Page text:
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Japan's Banking Crisis: Who has the Most to Lose?

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  • Hideaki Miyajima
  • Yishay Yafeh
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    Abstract

    Japan has experienced a deep and prolonged banking crisis in the 1990s. In this paper we attempt to identify the characteristics of companies which have the most to lose from the banks' malaise. Using stock price data, we calculate abnormal returns of non-financial companies around significant dates in the history of the banking crisis, starting in 1995. The events we study include various government actions to address the crisis, downgrading of banks by international rating agencies, and bank mergers. We find that not all companies are equally sensitive to events in the banking sector. The most affected are small companies, with low profits, in low-tech sectors, with high leverage and limited access to bond markets. These findings are consistent with macroeconomic "credit crunch" theories according to which small companies with limited reputation are the most affected when banks reduce lending. Our results are also in line with theories suggesting that bank debt is not very important for financing innovation.

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    Bibliographic Info

    Paper provided by Research Institute of Economy, Trade and Industry (RIETI) in its series Discussion papers with number 03010.

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    Length: 31 pages
    Date of creation: Mar 2003
    Date of revision:
    Handle: RePEc:eti:dpaper:03010

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    1. Michael Klein & Joe Peek & Eric Rosengren, 2000. "Troubled Banks, Impaired Foreign Direct Investment: The Role of Relative Access to Credit," NBER Working Papers 7845, National Bureau of Economic Research, Inc.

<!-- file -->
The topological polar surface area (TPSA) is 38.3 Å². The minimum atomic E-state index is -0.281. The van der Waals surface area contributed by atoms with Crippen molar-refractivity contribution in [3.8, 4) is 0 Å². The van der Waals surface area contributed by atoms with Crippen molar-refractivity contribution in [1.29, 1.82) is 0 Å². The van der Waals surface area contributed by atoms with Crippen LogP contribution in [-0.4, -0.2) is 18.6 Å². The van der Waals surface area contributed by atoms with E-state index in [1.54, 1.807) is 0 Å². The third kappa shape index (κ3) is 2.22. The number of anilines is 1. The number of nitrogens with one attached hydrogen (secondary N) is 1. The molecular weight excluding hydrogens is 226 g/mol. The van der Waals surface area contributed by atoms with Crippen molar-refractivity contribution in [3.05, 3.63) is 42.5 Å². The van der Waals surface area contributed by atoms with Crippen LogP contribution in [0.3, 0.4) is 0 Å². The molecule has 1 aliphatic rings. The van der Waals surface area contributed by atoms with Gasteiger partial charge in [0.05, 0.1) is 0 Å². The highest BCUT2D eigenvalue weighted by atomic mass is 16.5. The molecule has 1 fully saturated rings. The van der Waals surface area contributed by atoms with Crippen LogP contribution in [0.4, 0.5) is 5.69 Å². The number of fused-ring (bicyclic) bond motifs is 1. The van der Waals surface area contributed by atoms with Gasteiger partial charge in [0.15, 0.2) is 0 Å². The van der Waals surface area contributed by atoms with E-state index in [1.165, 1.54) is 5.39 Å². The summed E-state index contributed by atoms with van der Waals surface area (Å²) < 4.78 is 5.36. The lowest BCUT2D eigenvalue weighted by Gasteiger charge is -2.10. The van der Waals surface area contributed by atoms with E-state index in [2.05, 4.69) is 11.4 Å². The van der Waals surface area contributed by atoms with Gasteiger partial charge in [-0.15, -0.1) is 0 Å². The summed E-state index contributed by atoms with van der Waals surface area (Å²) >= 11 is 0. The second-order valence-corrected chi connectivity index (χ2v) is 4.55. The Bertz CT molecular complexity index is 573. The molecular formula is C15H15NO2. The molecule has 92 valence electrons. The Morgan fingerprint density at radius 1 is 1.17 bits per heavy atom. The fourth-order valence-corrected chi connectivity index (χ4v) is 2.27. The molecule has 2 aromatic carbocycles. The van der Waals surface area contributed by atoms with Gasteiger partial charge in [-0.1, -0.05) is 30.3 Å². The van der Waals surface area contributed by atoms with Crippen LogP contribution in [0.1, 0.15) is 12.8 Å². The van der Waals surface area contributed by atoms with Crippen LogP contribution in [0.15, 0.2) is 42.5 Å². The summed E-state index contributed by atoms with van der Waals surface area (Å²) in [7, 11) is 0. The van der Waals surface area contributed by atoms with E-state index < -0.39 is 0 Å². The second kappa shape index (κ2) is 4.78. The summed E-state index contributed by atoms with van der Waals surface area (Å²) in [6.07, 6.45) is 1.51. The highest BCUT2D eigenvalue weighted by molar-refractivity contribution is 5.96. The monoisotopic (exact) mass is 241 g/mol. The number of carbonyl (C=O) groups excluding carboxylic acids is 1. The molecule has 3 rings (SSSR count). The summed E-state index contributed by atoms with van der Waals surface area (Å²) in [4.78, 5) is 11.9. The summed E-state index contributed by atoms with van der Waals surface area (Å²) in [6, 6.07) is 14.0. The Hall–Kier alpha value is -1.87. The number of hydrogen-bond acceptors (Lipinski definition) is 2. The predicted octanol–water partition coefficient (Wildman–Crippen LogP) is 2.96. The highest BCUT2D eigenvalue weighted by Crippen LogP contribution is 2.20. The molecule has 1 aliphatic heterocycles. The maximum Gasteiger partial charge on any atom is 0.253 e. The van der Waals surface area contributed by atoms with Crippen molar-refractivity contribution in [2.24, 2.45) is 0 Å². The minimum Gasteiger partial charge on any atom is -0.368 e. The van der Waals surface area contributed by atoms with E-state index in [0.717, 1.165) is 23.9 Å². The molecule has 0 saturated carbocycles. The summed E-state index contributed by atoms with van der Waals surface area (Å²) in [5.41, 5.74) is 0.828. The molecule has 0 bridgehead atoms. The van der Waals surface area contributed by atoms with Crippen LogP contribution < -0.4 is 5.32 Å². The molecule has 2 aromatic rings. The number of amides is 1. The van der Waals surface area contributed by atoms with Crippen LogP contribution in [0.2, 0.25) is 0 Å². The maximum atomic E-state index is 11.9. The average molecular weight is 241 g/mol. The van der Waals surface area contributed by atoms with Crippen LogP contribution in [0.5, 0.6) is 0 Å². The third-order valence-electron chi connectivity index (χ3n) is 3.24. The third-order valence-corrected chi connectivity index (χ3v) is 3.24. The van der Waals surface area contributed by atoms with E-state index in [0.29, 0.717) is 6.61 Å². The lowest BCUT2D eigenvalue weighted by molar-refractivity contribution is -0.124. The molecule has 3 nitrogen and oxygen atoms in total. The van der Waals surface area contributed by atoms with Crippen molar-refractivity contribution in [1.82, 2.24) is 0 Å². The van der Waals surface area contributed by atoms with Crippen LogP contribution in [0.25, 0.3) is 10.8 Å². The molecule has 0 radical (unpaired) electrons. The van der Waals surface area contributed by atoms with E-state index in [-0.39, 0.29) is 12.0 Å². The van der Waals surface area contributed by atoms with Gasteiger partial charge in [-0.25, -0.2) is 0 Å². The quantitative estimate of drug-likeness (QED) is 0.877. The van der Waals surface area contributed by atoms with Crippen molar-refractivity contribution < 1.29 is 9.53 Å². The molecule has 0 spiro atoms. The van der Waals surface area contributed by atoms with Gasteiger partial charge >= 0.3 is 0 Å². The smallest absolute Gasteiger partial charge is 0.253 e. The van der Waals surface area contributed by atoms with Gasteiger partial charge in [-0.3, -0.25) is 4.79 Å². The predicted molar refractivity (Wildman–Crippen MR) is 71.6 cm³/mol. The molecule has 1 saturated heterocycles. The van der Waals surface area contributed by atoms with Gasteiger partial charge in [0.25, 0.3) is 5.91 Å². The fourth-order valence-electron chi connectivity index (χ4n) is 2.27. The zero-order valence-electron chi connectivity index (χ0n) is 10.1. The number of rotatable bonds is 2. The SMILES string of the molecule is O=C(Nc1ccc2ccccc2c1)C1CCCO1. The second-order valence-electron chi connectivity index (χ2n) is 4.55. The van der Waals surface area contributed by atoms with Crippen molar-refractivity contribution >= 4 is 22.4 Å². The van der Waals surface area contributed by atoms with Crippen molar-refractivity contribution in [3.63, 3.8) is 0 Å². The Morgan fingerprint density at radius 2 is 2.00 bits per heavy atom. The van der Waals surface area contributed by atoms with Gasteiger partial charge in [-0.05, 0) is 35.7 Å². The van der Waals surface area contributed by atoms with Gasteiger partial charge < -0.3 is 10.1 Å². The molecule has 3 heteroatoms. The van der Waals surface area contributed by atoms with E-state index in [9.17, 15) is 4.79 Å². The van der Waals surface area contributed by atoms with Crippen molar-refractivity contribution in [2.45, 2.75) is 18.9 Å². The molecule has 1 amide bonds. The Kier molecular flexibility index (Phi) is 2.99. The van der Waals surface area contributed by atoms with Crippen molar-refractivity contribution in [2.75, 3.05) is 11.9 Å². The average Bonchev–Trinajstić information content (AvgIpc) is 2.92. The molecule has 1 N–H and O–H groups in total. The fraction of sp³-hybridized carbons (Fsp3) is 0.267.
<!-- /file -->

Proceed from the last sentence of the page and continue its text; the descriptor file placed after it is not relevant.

2. Djankov, Simeon & Jindra, Jan & Klapper, Leora F., 2005. "Corporate valuation and the resolution of bank insolvency in East Asia," Journal of Banking & Finance, Elsevier, vol. 29(8-9), pages 2095-2118, August.
    3. Wendy Carlin & Colin Mayer, 1999. "Finance, Investment and Growth," OFRC Working Papers Series 1999fe09, Oxford Financial Research Centre.
    4. Gertler, Mark & Gilchrist, Simon, 1994. "Monetary Policy, Business Cycles, and the Behavior of Small Manufacturing Firms," The Quarterly Journal of Economics, MIT Press, vol. 109(2), pages 309-40, May.
    5. Bae, Kee-Hong & Kang, Jun-Koo & Lim, Chan-Woo, 2002. "The value of durable bank relationships: evidence from Korean banking shocks," Journal of Financial Economics, Elsevier, vol. 64(2), pages 181-214, May.
    6. Gibson, Michael S., 1997. "More Evidence on the Link between Bank Health and Investment in Japan," Journal of the Japanese and International Economies, Elsevier, vol. 11(3), pages 296-310, September.
    7. Takatoshi Ito & Kimie Harada, 2005. "Japan premium and stock prices: two mirrors of Japanese banking crises," International Journal of Finance & Economics, John Wiley & Sons, Ltd., vol. 10(3), pages 195-211.
    8. Joe Peek & Eric S. Rosengren, 1998. "Determinants of the Japan premium: actions speak louder than words," Working Papers 98-9, Federal Reserve Bank of Boston.
    9. Elijah Brewer, III & Hesna Genay & William Curt Hunter & George G. Kaufman, 2002. "The value of banking relationships during a financial crisis: evidence from failures of Japanese banks," Proceedings, Federal Reserve Bank of San Francisco, issue Sep.
    10. Yamori, Nobuyoshi & Murakami, Akinobu, 1999. "Does bank relationship have an economic value?: The effect of main bank failure on client firms," Economics Letters, Elsevier, vol. 65(1), pages 115-120, October.
    11. Anil K. Kashyap & Jeremy C. Stein & David W. Wilcox, 1991. "Monetary policy and credit conditions: evidence from the composition of external finance," Finance and Economics Discussion Series 154, Board of Governors of the Federal Reserve System (U.S.).
    12. Magnus Blomström & Jennifer Corbett & Fumio Hayashi & Anil Kashyap, 2003. "Structural Impediments to Growth in Japan," NBER Books, National Bureau of Economic Research, Inc, number blom03-1, June.
    13. Gibson, Michael S, 1995. "Can Bank Health Affect Investment? Evidence from Japan," The Journal of Business, University of Chicago Press, vol. 68(3), pages 281-308, July.
    14. Elijah Brewer, III & Hesna Genay & William Curt Hunter & George G. Kaufman, 2002. "The value of banking relationships during a financial crisis: evidence from failures of Japanese banks," Working Paper Series WP-02-20, Federal Reserve Bank of Chicago.
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    Cited by:
    1. Akiyoshi, Fumio & Kobayashi, Keiichiro, 2010. "Banking crisis and productivity of borrowing firms: Evidence from Japan," Japan and the World Economy, Elsevier, vol. 22(3), pages 141-150, August.

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